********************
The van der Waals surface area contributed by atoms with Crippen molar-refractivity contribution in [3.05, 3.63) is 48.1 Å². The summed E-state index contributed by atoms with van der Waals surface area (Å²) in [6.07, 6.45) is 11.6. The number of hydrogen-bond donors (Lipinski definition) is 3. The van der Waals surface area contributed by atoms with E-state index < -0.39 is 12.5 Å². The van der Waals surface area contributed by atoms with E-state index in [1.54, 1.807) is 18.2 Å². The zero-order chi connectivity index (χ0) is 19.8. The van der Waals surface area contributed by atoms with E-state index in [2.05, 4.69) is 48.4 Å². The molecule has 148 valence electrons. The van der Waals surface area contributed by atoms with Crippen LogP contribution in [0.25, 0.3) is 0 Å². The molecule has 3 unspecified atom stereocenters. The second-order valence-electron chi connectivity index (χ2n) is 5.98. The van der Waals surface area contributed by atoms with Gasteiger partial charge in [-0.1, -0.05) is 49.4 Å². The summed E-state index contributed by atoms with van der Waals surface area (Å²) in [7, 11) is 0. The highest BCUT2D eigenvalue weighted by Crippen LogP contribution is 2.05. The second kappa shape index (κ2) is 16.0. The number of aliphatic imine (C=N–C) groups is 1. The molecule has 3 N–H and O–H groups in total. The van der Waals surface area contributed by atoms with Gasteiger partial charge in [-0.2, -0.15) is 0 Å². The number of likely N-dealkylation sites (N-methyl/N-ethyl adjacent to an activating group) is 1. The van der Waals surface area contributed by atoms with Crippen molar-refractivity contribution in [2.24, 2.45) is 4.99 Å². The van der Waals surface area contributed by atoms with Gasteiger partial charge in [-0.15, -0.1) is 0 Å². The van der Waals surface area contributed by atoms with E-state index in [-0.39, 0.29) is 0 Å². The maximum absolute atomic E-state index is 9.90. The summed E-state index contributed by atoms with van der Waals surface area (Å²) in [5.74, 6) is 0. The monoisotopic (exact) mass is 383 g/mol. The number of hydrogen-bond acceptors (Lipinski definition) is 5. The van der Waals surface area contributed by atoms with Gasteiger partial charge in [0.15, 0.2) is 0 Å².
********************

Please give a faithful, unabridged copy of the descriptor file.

The van der Waals surface area contributed by atoms with Crippen molar-refractivity contribution in [3.05, 3.63) is 48.1 Å². The summed E-state index contributed by atoms with van der Waals surface area (Å²) in [6.07, 6.45) is 11.6. The number of hydrogen-bond donors (Lipinski definition) is 3. The van der Waals surface area contributed by atoms with E-state index < -0.39 is 12.5 Å². The van der Waals surface area contributed by atoms with E-state index in [1.54, 1.807) is 18.2 Å². The zero-order chi connectivity index (χ0) is 19.8. The van der Waals surface area contributed by atoms with E-state index in [2.05, 4.69) is 48.4 Å². The molecule has 148 valence electrons. The van der Waals surface area contributed by atoms with Crippen LogP contribution in [0.25, 0.3) is 0 Å². The molecule has 3 unspecified atom stereocenters. The second-order valence-electron chi connectivity index (χ2n) is 5.98. The van der Waals surface area contributed by atoms with Gasteiger partial charge in [-0.1, -0.05) is 49.4 Å². The summed E-state index contributed by atoms with van der Waals surface area (Å²) in [7, 11) is 0. The highest BCUT2D eigenvalue weighted by Crippen LogP contribution is 2.05. The second kappa shape index (κ2) is 16.0. The number of aliphatic imine (C=N–C) groups is 1. The molecule has 3 N–H and O–H groups in total. The van der Waals surface area contributed by atoms with Gasteiger partial charge in [-0.2, -0.15) is 0 Å². The number of likely N-dealkylation sites (N-methyl/N-ethyl adjacent to an activating group) is 1. The van der Waals surface area contributed by atoms with Crippen molar-refractivity contribution in [2.24, 2.45) is 4.99 Å². The van der Waals surface area contributed by atoms with Gasteiger partial charge in [-0.15, -0.1) is 0 Å². The van der Waals surface area contributed by atoms with E-state index in [-0.39, 0.29) is 0 Å². The maximum absolute atomic E-state index is 9.90. The summed E-state index contributed by atoms with van der Waals surface area (Å²) in [5.74, 6) is 0. The monoisotopic (exact) mass is 383 g/mol. The number of hydrogen-bond acceptors (Lipinski definition) is 5. The van der Waals surface area contributed by atoms with Gasteiger partial charge in [0.15, 0.2) is 0 Å².